Johannes Friebel

Johannes Friebel was born on July 20, 1909 in the Gohlis district of Leipzig. According to the mercenary book of his profession, he was "Baumeister", which presumably refers to the concept of the Hungarian bricklayer-builder.

Only fragmentary data are available about Friebel's military service. What is certain is that by 1940 he was already a soldier, and as a first-team body, the 27th People's Supremacist [Landsturm] building battalion was listed on his identity card. On March 8, 1941, this unit was transformed into the 501st and 502nd Army Bicycle Construction Battalions. Unfortunately, we don't know which of these Friebels served in. All known is that on March 5, 1944, he was injured on his left and right toes by a grenade shard near Buki in Bessarabia. He was on leave from 1 December 1943 to 14 January 1944 and from 7 to 22 April 1944. That was the last time he met his family members. His third child was born on July 22, 1944, in Mühlhausen, Ansa, where the family was evacuated due to the bombings.

On May 5, 1944, a new mercenary book was issued to him. He then served with the 5th Utász Training Battalion. From there, during the summer, he was assigned to the 127th Utász Battalion. This unit fought in southern Russia and Romania. In November 1944, friebel was transferred to the 127th Army Direct Brigade, and Friebel was assigned to the 1st Battalion.

Piece of paper presumably with the headcount of Friebel's unit
A postcard sent but returned and therefore carried with you about your children (back cover)

The name of the unit is deceptive, in fact it would have been just a confirmed regiment. However, it never fully charged. After romania's outlier, part of the team was able to escape the encircled thanks to its excellent mechanization. At the beginning of September, major Arno Ludwig was killed in The 2nd Floor in Székelyudvarhely from the wreckage of the 11 road flag battalions lost in Romania. He set up a battalion-only unit called "Karpaten-Jäger-Regiment". From 10 September, the unit took part in continuous missions along the Maros, and from 22 September at Torda and Kisfenes. From 1 October, the unit was reinforced with a few fast-moving fragments of the corps in order to keep the front section between Cluj-Napoca and Oradea in a moving combat manner – he became the "Ludwig Closing Squadron" named after the battalion's commander. This force was complemented by a border-hunting group of Colonel Balázs Darabos.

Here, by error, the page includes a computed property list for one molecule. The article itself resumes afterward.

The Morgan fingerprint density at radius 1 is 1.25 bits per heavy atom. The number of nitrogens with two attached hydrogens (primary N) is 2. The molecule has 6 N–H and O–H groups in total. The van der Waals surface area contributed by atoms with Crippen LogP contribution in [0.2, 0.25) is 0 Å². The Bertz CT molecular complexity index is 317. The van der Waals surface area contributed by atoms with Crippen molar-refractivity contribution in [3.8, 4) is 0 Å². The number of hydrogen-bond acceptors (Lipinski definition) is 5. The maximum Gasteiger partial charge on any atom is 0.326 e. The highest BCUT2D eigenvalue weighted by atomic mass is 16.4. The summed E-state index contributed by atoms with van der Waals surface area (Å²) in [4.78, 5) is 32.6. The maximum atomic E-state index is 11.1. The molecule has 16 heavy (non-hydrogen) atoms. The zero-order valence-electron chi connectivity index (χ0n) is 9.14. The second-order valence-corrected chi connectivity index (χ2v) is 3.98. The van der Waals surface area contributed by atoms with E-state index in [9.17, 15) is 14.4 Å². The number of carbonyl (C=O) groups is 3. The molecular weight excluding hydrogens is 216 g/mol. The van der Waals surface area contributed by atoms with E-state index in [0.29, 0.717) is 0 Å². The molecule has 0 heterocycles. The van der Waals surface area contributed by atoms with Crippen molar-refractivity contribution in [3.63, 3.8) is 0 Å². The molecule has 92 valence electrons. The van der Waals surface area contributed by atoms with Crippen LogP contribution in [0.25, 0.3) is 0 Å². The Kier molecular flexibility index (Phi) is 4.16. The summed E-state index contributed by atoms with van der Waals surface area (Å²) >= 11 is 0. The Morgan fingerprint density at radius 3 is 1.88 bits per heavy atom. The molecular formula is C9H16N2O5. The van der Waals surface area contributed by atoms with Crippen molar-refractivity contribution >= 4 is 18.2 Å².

The unit was then withdrawn from combat and charged in Budapest. Friebel's team was back in combat in early December. On December 18, 1944, the brigade was withdrawn from Budapest, but both battalions remained in the capital. A total of 22 officers and 1,071 soldiers were trapped in the enclosing unit, of which 3 deputy officers and 16 soldiers returned to the unit after February 11, 1945.

Not much is known about Friebel's deployments in Budapest, but the little note on which he led his so-called "melee days" reveals some details. The days of battle when the person came so close to the enemy that he could see the protein in his eyes were considered "melee days". After 15 melee days, bronze, silver after 25 and gold melee after 50, the soldier who survived these ordeals became eligible. The fact that there were so few people involved, whose conditions for the golden melee were met, is best illustrated by the fact that there were fewer than 800 such donations throughout the war.

Friebel fought in the 93rd Armored Grenade Regiment from January 13, 1945. On January 13, he defended and melee at Kerepesi cemetery, on the 14th in József Street, on the 15th in a street with an illegible name, and on the 16th in Calvin Square. Interestingly, there is no longer any data that he received the bronze melee strap, even though he had already received it after 15 confirmed melee days, but on February 1, 1945, he was appointed lance corporal (at the age of 36!) According to the photos, in the summer of 1944, she had her third child, whom she could see on her last vacation.

Friebel participated in the breakout and made it all the way to the Pilis Mountains. His mercenary book and documents, along with photographs of a 19-year-old SS soldier named Arno Klein, were preserved by a forester. Since, in addition to the documents, the broken identity of those involved has been preserved, we can conclude that the forester buried the fallen soldiers. The location of the funeral is unknown.

Friebel's family still knows nothing about this. On May 28, 1948, the widow received a notification from the German Red Cross that her husband's death could not be confirmed by witness statements. My search for the family has so far yielded no results.

Johannes Friebel's Mercenary Book